*75%= 65% related to the product + 10% related to the infrastructures.
- What are the prospects for sustainable aviation fuel?
Airbus conducts sustainability studies on all its value chains and their potential to produce sustainable alternative fuels (which do not compete with food, land or water), while acting as a catalyst to connect local farmers, refiners and airlines.
- Is alternative fuel different from standard jet fuel?
Alternative jet fuel has identical chemical properties to standard jet fuel and is termed drop-in jet fuel. Alternative certified fuels work on today’s aircraft without any engine modification. The lifecycle of standard and sustainable aviation fuel are different. As a consequence, the CO2 footprint is expected to be over 50% lower for alternative fuels.
- What is Airbus’ alternative fuels strategy?
To act as a catalyst to develop sustainable alternative fuel solutions. To help with the approval process of alternative fuels and to demonstrate that alternative fuels work on current and future aircraft. To speed up the commercialisation and use of alternative fuels in aviation via the establishment of value chains (sustainable regional solutions suiting local habitat, economy and fauna and not in competition with food or water) around the world.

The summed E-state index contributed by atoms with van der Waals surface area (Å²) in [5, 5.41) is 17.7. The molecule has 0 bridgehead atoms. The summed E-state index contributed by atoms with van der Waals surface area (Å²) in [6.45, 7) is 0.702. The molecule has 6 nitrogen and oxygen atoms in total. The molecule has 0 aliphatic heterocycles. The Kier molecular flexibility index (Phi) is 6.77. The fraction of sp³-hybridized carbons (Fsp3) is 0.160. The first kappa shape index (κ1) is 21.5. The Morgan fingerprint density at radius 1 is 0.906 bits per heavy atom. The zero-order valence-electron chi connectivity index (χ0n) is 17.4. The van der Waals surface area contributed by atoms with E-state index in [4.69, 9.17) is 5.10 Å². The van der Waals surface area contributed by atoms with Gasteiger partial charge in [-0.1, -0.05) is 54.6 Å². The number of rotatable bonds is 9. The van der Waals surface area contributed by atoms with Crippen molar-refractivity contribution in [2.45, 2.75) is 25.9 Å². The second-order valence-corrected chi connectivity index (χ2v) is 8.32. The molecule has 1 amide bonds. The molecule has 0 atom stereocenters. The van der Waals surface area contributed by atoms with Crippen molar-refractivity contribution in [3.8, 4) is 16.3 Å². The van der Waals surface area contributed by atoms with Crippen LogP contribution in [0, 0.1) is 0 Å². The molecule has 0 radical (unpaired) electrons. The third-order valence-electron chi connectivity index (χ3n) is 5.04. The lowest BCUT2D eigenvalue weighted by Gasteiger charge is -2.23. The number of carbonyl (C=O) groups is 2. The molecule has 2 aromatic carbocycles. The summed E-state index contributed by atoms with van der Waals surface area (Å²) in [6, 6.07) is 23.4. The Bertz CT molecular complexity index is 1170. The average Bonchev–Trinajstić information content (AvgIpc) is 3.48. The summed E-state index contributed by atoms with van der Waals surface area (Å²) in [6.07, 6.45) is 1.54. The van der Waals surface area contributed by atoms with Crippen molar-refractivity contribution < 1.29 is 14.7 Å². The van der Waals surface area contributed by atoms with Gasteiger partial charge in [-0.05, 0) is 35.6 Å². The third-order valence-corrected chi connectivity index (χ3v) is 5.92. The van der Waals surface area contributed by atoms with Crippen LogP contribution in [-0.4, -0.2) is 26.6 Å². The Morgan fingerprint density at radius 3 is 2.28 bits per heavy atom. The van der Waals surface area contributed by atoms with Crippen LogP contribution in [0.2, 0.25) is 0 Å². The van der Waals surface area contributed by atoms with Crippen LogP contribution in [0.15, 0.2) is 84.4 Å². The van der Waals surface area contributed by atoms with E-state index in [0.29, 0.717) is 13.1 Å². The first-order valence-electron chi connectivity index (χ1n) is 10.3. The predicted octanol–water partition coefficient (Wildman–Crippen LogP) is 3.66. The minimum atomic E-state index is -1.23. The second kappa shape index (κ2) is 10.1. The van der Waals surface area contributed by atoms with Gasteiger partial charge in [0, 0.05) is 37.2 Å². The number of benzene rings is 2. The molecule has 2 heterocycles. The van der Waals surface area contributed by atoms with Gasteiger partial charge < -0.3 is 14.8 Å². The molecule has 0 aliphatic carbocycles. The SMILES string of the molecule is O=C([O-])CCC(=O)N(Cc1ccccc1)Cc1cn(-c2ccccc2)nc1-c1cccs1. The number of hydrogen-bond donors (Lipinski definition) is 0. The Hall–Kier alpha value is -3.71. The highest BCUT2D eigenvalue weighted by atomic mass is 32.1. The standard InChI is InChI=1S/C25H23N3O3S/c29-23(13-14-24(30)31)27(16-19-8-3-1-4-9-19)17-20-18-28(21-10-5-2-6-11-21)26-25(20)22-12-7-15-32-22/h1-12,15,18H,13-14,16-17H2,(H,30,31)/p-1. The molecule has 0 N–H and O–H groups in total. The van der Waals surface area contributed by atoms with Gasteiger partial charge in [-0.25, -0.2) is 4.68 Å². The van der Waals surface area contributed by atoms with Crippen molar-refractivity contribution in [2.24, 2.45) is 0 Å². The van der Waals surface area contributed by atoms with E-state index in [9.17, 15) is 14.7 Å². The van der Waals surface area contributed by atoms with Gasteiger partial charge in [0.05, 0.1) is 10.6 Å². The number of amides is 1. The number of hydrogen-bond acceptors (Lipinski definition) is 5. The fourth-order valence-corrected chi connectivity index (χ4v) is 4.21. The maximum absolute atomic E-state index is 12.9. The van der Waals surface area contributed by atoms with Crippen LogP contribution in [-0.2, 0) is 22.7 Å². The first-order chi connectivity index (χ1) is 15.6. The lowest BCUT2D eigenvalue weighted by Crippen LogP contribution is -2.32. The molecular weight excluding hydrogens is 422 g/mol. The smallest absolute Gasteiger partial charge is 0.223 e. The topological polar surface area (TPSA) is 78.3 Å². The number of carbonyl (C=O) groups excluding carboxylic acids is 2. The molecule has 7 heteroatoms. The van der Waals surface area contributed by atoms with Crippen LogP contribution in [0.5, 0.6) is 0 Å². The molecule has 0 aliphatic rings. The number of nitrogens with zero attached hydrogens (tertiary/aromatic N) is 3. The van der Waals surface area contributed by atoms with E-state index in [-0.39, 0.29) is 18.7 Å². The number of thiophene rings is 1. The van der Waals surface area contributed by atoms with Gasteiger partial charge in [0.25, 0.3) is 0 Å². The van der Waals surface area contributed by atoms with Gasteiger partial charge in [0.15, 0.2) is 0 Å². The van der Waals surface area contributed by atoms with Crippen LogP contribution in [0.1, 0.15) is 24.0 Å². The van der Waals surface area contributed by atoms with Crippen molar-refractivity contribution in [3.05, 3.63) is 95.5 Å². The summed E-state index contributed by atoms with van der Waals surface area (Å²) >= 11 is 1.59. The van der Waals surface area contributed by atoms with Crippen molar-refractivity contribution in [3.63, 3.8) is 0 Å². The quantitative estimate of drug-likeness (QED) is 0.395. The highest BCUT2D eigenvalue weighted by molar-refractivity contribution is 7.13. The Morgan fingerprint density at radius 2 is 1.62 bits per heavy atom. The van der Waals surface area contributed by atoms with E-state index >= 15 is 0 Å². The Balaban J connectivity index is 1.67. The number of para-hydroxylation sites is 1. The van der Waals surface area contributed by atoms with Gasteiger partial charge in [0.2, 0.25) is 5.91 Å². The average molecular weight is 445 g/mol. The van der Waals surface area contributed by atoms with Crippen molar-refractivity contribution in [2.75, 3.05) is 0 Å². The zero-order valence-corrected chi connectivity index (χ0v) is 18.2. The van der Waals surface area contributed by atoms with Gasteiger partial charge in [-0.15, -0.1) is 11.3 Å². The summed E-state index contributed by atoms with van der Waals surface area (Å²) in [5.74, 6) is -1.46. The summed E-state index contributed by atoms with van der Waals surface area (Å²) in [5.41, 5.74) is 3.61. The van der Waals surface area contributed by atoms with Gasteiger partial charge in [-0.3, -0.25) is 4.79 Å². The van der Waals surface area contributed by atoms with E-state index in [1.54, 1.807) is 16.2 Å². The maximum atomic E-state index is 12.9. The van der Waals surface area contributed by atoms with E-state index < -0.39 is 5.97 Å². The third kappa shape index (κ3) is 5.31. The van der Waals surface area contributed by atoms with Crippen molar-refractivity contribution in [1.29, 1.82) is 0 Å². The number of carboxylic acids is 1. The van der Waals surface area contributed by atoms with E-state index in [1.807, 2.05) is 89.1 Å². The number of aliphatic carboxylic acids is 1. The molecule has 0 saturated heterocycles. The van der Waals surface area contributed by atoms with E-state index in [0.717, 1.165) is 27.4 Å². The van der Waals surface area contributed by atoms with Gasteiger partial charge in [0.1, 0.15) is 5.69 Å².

- How does Airbus support air traffic management?
Airbus, through its Airbus ProSky subsidiary, is dedicated to the development and support of modern air traffic management (ATM) systems, to achieve the highest operational efficiencies with more direct routings – resulting in around eight per cent less aircraft fuel consumption, and significant reductions in CO2 and noise emissions.
- What are the benefits from a modern ATM?
ICAO – has assessed that 8% aviation fuel is wasted worldwide due to inefficient air traffic management.
Benefits from a modern ATM include:
- 3 billion gallons of fuel saved/year
- 29 million metric tons of CO2 emissions saved/year
- 4 million hours of delays saved/year
- $135 billion of net benefits /year after 2026